At least that’s what this libertarian Texas crackpot would have you believe. Yet again, Paul is taking a break from filling out the GOP ranks in Congress, and earlier, publishing racist rants and conspiracy-theory screeds in a newsletter he claims he knows almost nothing about, to hit the campaign trail.

With money to spare, Paul works the crowds, spreading fear, loathing and patent nonsense to gullible know-nothings and loudmouthed know-it-alls alike.

If Republicans’ quadrennial no-talent contest didn’t have a Ron Paul in it, The Daily Show or Saturday Night Live would have to invent one.

In case you wonder how and why our country is in such a mess, contemplate who’s supplying Paul with the money for his many presidential campaigns, and showing up to hear him and cheer him.

Americans have nothing to fear from the 99-percent crowd, but plenty to be concerned about regarding Ron Paul’s willing dupes.

He’s not going to win the presidency next year, but his fruit-loop flock will be with us indefinitely.

Return to the gold standard, anyone?

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Professors underscore why tea party has
— and deserves — its terrible reputation

tea party racismTwo academics who studied tea partyers, and tea party types going back to 2006, create a disturbing but not surprising portrait of them in a New York Times op ed, Crashing the Tea Party, that’s a must read.

David E. Campbell, a political science associate professor at Notre Dame, and Robert D. Putnam, professor of public policy at Harvard, note that a sharp shift in public sentiment away from the tea party poses a risk to Republicans — a well-deserved risk, in our opinion.

But going by what Campbell and Putnam learned about tea partyers, that’s a case of Republicans potentially dragging Republcans down.

Our analysis casts doubt on the Tea Party’s ‘origin story.’ Early on, Tea Partiers were often described as nonpartisan political neophytes. Actually, the Tea Party’s supporters today were highly partisan Republicans long before the Tea Party was born, and were more likely than others to have contacted government officials. In fact, past Republican affiliation is the single strongest predictor of Tea Party support today.

That confirms our long-held belief most tea party types are hard-right Republicans who realized at the end of George W. Bush’s disastrous presidency that it wasn’t a good time to be a Republican — especially one who wanted to run for Congress. So, they conveniently and deceptively donned tea party camouflage.

Another belief the professors confirm concerns what tea partyers are like inside, and it’s not a pretty picture.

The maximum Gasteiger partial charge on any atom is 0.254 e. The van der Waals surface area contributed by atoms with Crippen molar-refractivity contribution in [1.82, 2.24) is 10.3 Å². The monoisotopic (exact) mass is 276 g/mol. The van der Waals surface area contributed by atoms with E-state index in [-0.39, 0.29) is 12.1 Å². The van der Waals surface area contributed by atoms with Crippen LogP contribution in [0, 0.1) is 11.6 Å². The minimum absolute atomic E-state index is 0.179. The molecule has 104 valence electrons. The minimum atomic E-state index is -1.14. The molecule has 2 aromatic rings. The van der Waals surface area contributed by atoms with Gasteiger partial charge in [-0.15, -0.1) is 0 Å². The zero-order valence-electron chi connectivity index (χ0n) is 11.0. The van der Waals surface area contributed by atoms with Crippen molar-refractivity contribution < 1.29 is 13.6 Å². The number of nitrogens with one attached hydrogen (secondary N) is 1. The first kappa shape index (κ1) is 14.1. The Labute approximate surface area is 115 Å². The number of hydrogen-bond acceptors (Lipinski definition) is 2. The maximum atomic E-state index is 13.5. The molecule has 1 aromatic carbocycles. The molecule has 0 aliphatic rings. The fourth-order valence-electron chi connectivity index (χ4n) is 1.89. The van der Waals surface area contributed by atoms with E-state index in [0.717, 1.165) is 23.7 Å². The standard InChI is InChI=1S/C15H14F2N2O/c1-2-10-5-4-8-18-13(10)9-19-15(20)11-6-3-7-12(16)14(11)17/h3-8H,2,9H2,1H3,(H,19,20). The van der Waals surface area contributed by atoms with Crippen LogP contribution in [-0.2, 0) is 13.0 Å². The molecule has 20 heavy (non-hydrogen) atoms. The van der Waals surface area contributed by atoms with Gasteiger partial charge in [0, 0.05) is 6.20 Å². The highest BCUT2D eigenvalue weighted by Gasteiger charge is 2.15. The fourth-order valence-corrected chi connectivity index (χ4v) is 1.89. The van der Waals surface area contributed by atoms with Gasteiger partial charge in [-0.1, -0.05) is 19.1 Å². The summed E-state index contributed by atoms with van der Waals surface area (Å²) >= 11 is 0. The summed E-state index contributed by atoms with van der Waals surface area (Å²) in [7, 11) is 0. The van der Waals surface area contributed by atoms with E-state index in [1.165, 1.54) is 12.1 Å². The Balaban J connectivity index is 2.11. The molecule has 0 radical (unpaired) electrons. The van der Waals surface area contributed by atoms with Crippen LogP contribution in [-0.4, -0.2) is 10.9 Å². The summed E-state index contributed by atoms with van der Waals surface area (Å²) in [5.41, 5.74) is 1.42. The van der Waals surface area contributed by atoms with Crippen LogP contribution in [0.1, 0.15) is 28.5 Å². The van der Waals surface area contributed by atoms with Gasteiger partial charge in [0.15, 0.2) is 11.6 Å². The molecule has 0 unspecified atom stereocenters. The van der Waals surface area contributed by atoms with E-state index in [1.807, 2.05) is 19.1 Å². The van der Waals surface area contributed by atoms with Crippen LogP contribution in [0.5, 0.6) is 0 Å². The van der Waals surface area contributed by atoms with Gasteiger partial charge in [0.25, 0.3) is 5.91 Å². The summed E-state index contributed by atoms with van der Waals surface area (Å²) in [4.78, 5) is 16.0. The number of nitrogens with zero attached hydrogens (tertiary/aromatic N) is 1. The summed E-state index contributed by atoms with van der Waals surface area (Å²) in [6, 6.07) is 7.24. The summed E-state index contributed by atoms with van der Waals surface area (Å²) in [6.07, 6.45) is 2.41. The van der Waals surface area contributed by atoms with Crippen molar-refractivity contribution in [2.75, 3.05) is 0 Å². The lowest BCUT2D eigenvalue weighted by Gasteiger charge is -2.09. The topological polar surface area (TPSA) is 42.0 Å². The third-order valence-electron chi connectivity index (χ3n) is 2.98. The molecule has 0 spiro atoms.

They are overwhelmingly white, but even compared to other white Republicans, they had a low regard for immigrants and blacks long before Barack Obama was president, and they still do.

. . . Next to being a Republican, the strongest predictor of being a Tea Party supporter today was a desire, back in 2006, to see religion play a prominent role in politics. And Tea Partiers continue to hold these views: they seek ‘deeply religious’ elected officials, approve of religious leaders’ engaging in politics and want religion brought into political debates. The Tea Party’s generals may say their overriding concern is a smaller government, but not their rank and file, who are more concerned about putting God in government.

We’ve long wondered in what part of Christ’s life today’s self-proclaimed Christian conservatives find teachings, examples of, and justification for, their often blatant racism and their desire to mix religion with government and politics. Even more mystifying is how they reconcile being Christian with giving to the rich by taking from the rest.

The good news from the study is that it’s “precisely this infusion of religion into politics that most Americans increasingly oppose.”

That’s not just good news for government and politics, by the way. History makes clear that when religion and government get together, the resulting corruption is mutual, and the people always suffer as a result.

Don’t worry, nothing bad will happen

History is replete with recurring themes, one of which is made clear in the following vignettes, all but one fictionalized but based on facts.



Czar Nicholas II

Nicholas II

Jan. 23, 1905, Czar Nicholas II of Russia writes in his diary: “There is much turmoil. Yesterday, a priest and large number of commoners came to the Winter Palace here in St. Petersburg. They wanted to present me with a petition asking for reforms. The war is going badly. The economy is struggling. I ordered the palace guard to disperse them, with orders to shoot any who resisted. I rule by divine right, not mob request, and I have the army, police and church on my side. Nothing will go wrong.”